A sponsor actively promotes their sponsee in being included in highly visible projects, leadership roles, job promotions and raises, and other situations likely to benefit the sponsee’s career. A sponsor can also serve as a mentor by teaching the ropes (internal workings at the company), or teaching/advising on …
… skill development. By contrast, mentors can also serve as sponsors but very few do.
It behooves companies to have formalized sponsor programs in place, particularly when the goal is to fill talent gaps by training and promoting within.
“Be sure to articulate what sponsorship looks like and what exactly is expected of sponsors,” recommended Babcock.
For women looking to advance in companies with no active sponsors or sponsorship programs, consider starting such a program informally or formally within the company, an outside professional women’s group, or among co-workers.
3. Stop thinking quotas and start thinking hard value. Diversity programs, whether aimed at recruiting, hiring, developing and promoting women or minorities, are not acts of charity or fairness. Diversity programs are like any other business initiative in that they aim to fill a business need and accomplish a specific goal.
Greenspoon Marder’s Katya Fisher
“This is not about quotas. Women are needed to fill talent shortages, because there simply isn’t enough tech talent available to fill all the jobs,” said Fisher.
Women are also needed to spur innovation by providing additional experiences and perspectives in order to break brain ruts and entrenched group think.
Further, American women in particular are powerful economic blocks who are not just employees, but also consumers. Reflecting those realities within a company to its highest echelons is a smart brand differentiator and consumer draw.
Companies are actively seeking women to fill highly visible and much needed roles. This is why internal diversity programs are essential to company growth.
Women who are employed at companies that don’t yet have diversity and sponsor programs need to take the initiative to promote themselves without hesitation or second-guessing their worth.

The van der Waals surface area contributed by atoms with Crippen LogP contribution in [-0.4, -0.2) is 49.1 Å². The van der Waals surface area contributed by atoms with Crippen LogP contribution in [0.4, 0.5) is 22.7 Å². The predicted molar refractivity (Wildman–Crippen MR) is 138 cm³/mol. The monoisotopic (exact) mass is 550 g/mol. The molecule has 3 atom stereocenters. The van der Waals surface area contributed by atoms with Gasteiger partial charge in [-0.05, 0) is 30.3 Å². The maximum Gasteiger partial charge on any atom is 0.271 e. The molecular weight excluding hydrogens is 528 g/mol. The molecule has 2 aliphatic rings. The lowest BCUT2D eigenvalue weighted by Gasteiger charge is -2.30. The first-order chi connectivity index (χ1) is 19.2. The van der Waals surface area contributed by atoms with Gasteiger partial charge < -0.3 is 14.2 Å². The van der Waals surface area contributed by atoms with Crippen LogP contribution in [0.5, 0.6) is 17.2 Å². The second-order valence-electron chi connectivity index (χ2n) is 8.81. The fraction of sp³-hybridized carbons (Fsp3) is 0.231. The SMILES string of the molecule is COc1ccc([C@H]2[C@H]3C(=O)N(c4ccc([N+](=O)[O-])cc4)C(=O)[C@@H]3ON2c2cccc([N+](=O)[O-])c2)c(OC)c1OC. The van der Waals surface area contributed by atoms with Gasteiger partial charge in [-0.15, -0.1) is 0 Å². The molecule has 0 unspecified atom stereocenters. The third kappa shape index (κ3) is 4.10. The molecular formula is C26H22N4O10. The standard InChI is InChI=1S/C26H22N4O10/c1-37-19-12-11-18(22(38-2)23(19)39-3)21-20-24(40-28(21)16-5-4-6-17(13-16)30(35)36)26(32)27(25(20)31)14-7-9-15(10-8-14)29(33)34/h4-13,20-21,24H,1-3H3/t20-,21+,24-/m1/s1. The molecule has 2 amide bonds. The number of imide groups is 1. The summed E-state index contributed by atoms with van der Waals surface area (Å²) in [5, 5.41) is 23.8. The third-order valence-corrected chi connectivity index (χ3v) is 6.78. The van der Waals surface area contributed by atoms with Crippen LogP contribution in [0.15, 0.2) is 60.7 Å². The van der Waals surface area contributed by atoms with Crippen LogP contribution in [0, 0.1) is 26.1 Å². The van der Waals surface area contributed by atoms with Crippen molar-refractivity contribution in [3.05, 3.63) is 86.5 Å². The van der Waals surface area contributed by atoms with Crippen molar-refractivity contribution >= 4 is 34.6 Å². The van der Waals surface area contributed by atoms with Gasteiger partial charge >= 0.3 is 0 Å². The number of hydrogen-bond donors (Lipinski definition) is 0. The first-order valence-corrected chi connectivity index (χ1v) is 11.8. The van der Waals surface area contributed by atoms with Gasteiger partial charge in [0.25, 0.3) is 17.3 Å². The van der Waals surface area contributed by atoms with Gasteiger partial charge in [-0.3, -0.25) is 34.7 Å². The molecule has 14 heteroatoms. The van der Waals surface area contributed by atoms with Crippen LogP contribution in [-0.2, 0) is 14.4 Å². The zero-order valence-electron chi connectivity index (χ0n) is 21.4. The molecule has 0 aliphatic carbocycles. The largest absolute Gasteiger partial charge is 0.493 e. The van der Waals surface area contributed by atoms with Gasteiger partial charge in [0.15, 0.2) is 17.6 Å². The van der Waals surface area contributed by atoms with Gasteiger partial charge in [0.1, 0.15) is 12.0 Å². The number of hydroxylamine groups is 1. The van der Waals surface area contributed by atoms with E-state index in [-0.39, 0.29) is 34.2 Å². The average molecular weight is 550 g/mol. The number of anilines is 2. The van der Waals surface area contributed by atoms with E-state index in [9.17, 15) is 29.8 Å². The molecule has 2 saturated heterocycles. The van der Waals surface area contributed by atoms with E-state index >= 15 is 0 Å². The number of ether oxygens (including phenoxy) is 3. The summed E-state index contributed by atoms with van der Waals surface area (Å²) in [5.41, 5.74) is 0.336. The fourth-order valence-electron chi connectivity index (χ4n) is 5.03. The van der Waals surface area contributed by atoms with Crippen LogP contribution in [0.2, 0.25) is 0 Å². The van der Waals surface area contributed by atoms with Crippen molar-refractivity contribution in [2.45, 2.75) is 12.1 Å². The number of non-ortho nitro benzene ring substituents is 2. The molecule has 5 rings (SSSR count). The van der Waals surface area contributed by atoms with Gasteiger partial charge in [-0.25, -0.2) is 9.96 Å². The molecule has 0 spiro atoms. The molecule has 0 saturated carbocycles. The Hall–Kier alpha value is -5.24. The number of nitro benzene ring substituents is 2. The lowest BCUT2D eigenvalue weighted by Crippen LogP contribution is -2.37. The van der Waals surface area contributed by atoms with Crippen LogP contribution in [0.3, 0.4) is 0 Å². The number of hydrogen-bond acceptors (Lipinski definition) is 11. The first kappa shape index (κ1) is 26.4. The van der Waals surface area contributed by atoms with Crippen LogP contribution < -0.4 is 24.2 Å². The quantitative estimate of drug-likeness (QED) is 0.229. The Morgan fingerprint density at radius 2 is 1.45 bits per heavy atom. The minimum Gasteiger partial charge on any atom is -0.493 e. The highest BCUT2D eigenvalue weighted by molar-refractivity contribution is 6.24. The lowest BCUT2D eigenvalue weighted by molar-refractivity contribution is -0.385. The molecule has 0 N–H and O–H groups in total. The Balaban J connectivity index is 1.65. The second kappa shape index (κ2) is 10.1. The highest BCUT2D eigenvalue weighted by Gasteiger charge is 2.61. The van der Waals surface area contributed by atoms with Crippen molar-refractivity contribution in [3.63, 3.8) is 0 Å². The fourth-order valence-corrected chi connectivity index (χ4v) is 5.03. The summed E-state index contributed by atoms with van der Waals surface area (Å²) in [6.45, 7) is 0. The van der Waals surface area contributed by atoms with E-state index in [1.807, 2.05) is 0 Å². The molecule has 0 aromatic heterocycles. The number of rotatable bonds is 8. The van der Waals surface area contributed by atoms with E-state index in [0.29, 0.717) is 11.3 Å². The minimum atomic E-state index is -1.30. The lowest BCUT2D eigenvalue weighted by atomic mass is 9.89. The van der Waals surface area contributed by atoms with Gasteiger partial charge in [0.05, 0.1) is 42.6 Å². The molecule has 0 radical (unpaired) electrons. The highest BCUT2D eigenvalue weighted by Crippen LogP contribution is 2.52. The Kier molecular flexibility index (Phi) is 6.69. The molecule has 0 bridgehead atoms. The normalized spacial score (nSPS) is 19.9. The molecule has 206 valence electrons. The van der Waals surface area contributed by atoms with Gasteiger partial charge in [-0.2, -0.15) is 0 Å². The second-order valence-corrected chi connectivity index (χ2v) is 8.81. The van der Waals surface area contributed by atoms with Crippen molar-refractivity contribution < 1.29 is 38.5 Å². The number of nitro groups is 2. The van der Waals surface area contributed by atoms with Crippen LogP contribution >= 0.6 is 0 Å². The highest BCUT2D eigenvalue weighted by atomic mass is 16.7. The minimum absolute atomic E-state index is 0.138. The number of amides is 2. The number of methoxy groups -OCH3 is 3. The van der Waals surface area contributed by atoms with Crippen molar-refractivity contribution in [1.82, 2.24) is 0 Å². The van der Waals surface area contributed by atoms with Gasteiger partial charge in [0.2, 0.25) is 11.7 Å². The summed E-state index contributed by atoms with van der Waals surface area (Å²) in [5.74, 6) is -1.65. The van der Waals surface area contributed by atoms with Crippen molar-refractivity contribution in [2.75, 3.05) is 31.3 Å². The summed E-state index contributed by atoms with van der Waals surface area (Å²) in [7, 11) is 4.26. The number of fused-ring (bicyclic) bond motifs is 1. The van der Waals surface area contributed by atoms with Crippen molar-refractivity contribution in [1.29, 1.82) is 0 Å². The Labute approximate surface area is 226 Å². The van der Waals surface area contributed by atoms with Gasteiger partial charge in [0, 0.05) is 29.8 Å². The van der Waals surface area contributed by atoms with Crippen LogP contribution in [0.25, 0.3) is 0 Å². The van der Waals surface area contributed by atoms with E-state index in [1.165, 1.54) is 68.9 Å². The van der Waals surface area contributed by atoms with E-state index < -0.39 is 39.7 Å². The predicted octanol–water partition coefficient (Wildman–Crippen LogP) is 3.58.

“Actively propel yourself forward at work, in social media, in published blogs and other works,” advises Fisher. “You aren’t asking for a handout; you’re selling your value to a company.”
Savvy companies do not dismiss diversity as a business strategy with the wave of a hand and a proud proclamation that the leader “isn’t politically correct.” Nor do conferences approach the subject of diversity as an aside or a dish of platitudes; instead, those companies seeking to fill their rosters with the best and the brightest will develop a plan to find, recruit and train such people from every walk of life.
Here’s hoping the next “women in tech” event you attend will be as much or more on point and relevant to an actual business strategy as this one was.
Read more about:MSPs
A prolific writer and analyst, Pam Baker’s published work appears in many leading print and online publications including Security Boulevard, PCMag, Institutional Investor magazine, CIO, TechTarget, Linux.com and InformationWeek, as well as many others. Her latest book is “Data Divination: Big Data Strategies.” She’s also a popular speaker at technology conferences as well as specialty conferences such as the Excellence in Journalism events and a medical research and healthcare event at the NY Academy of Sciences.